Frans has been in touch, he is threatening to send me more material, I can't wait. Meantime he also tells me one of the visitors to my site has complained that I refer to the Netherlands as Holland:
Frans is of course right. But is this not symptomatic of our whole European problem? The Cathedral and the Bazaar man somewhere has a piece about the Lockean theory of property. Who gets the land first and ring-fences it, gets to keep it. (Terra Lycos and AOL-Time Warner tried this ploy in the virtual world, and mercifully they failed). We are all soooooooooo proud of our nations and our national identities. But what are they, a random hotch potch. Thereis no nation state in western Europe which does not have a national minority which does not want to be there. What we have in Europe is cultural private property. Even in Frans neighbouring country - Belgium - there is a state which is about to fall apart, because the two cultures cannot live together. And then we have the Euro-realpolitic where the big states (see earlier post about the Doha round and agricultural reform) get to have all the say. What do the citizens of the Netherlands have to say about the decision to 'loosen up' the growth and stability pact.?
My mentioning of my position as the ambassador of Bonoboland on my Dutch weblog at least took one visitor to your site. Rightly he commented that he does not live in Holland but in the Netherlands. Holland consists of just two of our twelve provinces!
Yesterday I had a mail from an anthropoligist in Valencia about the Bulgarians down there:
Durant anys he estat treballant en el que ha estat el
tema de la meva tesi: identitats i fronteres territorials i culturals, i concretament en el cas de les identificacions i categoritzacions nacionals. El tema té a veure amb la qüestió de la immigració, però hi està un xic allunyat. Aquest proper estiu (de juliol a octubre) el passaré a la Queen's University of Belfast, a on aprofundiré precisament en el tema que m'ha ocupat principalment. Això fa que tota col·laboració sigui complexa, a curt termini.
Now the majority of you will understand nothing of this. This is precisely my point. This boy comes from Valencia which is considered in Barcelona to be part of Catalan Territory (together with the Balearic Islands). He has spent half his life studying identity and territorial and cultural frontiers. I have every sympathy with him. He feels Catalan in a society where the big power real-politik says he should feel Spanish (Valencia is essentially a 'colonised' region of Spain, with the medieval-original Jewish-Arabic population having been expelled and almost everyone there now being a 'settler': the important difference being that our European system of national identities has not allowed for any 'solution' of this problem. This boy's answer, to try to understand himself: three months in Belfast. May god help him!!).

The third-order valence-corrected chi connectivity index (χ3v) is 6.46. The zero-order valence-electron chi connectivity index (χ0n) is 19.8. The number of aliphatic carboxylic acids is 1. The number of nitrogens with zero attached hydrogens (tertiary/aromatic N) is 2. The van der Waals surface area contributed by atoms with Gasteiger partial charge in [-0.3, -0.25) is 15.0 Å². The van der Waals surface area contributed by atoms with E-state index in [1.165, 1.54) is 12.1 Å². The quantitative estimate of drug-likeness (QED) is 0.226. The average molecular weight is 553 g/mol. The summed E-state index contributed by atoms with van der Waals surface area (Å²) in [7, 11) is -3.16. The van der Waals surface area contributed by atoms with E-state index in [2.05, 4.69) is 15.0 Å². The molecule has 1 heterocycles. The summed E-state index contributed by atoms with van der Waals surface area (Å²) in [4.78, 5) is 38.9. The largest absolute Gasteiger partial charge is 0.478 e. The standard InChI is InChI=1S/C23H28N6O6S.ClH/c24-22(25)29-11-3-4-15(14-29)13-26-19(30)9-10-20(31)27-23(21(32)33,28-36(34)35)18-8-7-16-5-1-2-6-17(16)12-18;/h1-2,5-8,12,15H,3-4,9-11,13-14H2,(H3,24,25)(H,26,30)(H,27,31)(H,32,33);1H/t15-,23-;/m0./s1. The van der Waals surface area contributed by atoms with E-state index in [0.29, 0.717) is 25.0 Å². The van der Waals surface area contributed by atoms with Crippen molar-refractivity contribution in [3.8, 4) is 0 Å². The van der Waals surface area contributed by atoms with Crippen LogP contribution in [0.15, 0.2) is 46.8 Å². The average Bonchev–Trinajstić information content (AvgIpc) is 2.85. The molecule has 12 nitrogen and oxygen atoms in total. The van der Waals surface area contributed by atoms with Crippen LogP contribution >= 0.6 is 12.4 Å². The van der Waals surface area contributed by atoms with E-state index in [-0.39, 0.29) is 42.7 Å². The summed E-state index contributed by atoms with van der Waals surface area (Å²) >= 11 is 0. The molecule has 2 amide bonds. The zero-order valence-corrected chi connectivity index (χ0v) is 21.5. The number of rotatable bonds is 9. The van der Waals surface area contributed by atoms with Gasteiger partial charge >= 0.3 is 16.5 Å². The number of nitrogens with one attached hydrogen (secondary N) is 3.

Anyway, the bottom line is: let the debate commence. Is this the best we can do? David Miller in his clasic work On Nationality suggests that there are two types of people in the world: those for whom the question of their identity is paramount, their roots, their culture, their homeland the most important things there are, and those for whom the world is one gigantic supermarket of cultures, wher on can go shopping and change clothes with complete ease and liberty. I belong unrepentantly to the latter group, but I understand and respect the former. My only question is: what price are they prepared to pay for the things they hold dear? Now Frans:
When I wrote to contemplate on contributing to a regime change in the US I did not imply of course that I did not want regime change in Europe. But with “Iraq” Bush and Blair have made clear that the ideology of no interference in internal affairs has ended. They have good arguments for that too: the UN-declaration of the human rights ASKS for interference. We live in a new situation now. There should be much more (preferrably peaceful!) interference in “internal affairs”
I was a little bit amazed by the reaction of Maynard (does he blog?) and Margy on my contribution on “Fortuyn”; amazed by the similarity of developments and perceptions on these items in so different parts of the world. I think it all refers to the “place” of the state. What can governments achieve (in the end) and what part of the population look upon the government as representing the common interests; as something ou can really rely on to some extend.
I really hope that your “Crossing the Gate of Deflationland” can really contribute to some (european) actionplan.
A tip from another visitor of my blog: “Africa's Scar Gets Angrier” of Georg Monbiot. Not fit for readers that tend to depression.